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Type: Journal article
Title: Making organisms model human behavior: situated models in North-American alcohol research, since 1950
Author: Ankeny, R.
Leonelli, S.
Nelson, N.
Ramsden, E.
Citation: Science in Context, 2014; 27(3):485-509
Publisher: Cambridge University Press
Issue Date: 2014
ISSN: 0269-8897
Statement of
Rachel A. Ankeny, Sabina Leonelli, Nicole C. Nelson, and Edmund Ramsden
Abstract: We examine the criteria used to validate the use of nonhuman organisms in North-American alcohol addiction research from the 1950s to the present day. We argue that this field, where the similarities between behaviors in humans and non-humans are particularly difficult to assess, has addressed questions of model validity by transforming the situatedness of non-human organisms into an experimental tool. We demonstrate that model validity does not hinge on the standardization of one type of organism in isolation, as often the case with genetic model organisms. Rather, organisms are viewed as necessarily situated: they cannot be understood as a model for human behavior in isolation from their environmental conditions. Hence the environment itself is standardized as part of the modeling process; and model validity is assessed with reference to the environmental conditions under which organisms are studied.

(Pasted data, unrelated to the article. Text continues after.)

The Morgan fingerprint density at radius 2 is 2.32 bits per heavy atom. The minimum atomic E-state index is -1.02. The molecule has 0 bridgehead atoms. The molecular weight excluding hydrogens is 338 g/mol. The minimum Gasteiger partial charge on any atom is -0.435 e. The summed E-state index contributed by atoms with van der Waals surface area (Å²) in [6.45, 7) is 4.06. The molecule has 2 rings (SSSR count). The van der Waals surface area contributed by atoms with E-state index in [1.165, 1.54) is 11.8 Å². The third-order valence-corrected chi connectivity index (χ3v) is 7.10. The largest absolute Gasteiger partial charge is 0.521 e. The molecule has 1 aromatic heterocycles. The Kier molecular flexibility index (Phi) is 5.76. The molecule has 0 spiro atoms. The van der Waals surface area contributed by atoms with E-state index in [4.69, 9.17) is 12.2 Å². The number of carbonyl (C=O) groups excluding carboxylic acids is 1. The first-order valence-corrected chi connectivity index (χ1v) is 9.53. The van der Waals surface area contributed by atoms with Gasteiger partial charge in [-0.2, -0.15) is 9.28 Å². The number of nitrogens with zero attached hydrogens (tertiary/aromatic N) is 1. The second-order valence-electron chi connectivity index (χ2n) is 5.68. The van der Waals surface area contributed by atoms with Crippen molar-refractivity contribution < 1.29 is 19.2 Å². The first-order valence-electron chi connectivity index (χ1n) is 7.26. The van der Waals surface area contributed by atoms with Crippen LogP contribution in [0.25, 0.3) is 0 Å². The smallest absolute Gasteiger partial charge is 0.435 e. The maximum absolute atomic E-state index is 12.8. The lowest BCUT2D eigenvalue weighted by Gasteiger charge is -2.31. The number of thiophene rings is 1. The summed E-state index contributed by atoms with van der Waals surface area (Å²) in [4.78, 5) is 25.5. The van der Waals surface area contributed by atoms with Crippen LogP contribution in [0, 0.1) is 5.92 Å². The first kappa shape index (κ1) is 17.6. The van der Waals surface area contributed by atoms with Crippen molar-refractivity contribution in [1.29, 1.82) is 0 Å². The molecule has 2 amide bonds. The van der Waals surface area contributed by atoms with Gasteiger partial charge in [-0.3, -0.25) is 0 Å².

Keywords: Animals; Humans; Alcoholism; Disease Models, Animal; Animal Experimentation; Behavior; Environment; History, 19th Century; History, 20th Century; North America
Rights: © Cambridge University Press 2014
RMID: 0030006954
DOI: 10.1017/S0269889714000155
Appears in Collections:History publications

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